• Typically, the courts will set the bond limit based on the total estate value the bondholder will be responsible for.

Who needs a probate bond?

If you’re about to be appointed as an administrator or executor, the court or the decedent’s will may require you to get a probate bond. Even if it’s not mandatory, it can be wise to get bonded. Typically, this bond is necessary if there are outstanding debts or the decedent’s heirs don’t waive the bonding requirement.

How do probate bonds work?

A probate bond is a three-party agreement between a principal, an obligee, and a surety.

  • Principal: The executor or administrator assigned to an estate who must purchase the bond and honor its terms
  • Obligee: The estate’s beneficiaries
  • Surety: The financial company that issues and backs the bond in case of claims

If the estate’s heirs believe the principal failed to fulfill their duties or broke the law, they can file a claim. The surety will investigate to determine if the claim is valid. If it is, the principal can settle the claim, or the surety will pay the claim on the principal’s behalf. However, the surety will seek reimbursement from the principal for any costs they cover.

Types of Probate Bonds

There are various types of probate bonds, each of which works similarly to protect an estate. Here are some of the most common:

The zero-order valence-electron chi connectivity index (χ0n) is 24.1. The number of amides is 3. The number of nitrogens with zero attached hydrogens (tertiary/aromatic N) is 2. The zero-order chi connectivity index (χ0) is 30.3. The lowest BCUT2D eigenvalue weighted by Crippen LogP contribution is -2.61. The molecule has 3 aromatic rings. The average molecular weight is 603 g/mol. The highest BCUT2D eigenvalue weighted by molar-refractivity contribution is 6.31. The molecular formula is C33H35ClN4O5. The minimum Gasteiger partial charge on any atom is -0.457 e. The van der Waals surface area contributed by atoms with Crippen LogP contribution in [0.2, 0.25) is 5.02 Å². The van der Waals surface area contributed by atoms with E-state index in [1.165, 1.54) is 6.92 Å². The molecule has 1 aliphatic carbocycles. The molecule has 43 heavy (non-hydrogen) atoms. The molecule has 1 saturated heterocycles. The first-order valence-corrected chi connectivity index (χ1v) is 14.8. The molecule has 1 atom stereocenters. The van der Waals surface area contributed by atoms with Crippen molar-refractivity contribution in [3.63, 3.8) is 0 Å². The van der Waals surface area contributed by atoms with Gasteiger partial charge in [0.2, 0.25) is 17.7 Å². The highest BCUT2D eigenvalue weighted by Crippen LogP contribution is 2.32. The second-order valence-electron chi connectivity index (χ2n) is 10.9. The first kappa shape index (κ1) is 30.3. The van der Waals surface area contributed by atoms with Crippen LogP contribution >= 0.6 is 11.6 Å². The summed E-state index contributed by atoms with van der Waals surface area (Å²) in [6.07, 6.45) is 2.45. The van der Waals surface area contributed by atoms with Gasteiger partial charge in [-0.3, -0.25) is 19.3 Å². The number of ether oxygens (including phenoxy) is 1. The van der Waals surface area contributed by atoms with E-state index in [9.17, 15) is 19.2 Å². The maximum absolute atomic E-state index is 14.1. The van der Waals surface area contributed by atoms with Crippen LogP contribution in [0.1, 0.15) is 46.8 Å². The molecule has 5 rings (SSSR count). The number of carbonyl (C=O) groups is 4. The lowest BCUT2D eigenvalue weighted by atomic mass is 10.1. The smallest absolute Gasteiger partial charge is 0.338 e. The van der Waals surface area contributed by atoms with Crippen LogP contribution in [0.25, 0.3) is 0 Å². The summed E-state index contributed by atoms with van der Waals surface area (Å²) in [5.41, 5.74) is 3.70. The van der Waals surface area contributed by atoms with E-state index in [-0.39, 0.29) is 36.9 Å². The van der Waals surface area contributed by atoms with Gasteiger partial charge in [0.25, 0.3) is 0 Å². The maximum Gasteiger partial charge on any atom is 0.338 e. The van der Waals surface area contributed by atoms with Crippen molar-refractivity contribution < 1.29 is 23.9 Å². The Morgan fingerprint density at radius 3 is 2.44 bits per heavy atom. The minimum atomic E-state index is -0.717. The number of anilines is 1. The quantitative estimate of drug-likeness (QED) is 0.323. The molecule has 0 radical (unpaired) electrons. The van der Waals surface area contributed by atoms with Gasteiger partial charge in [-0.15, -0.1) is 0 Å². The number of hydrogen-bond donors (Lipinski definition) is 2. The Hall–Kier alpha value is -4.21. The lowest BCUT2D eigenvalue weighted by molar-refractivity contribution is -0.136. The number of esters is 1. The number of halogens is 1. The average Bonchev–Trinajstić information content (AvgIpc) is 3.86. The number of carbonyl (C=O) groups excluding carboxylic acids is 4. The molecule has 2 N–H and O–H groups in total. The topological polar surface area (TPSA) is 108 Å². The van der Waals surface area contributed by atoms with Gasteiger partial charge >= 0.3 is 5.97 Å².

• Executor bonds: An executor is typically named in a will to handle the administration of a deceased person’s estate.
  • Administrator bonds: An administrator is assigned to manage an estate when there is no will or the appointed executor can’t fulfill their duties.
  • Personal representative bonds: A personal representative (PR) is someone named in a valid will to act as the estate’s administrator. Or, if someone dies without a will, the appointed PR will serve as an executor. 
  • Conservator bond: The court appoints a conservator to supervise a deceased person’s heir’s finances if they are deemed incompetent by the court (e.g., too old, too young, or disabled).
  • Trustee bond: A trustee manages a deceased person’s trust for beneficiaries.

How much does a probate bond cost?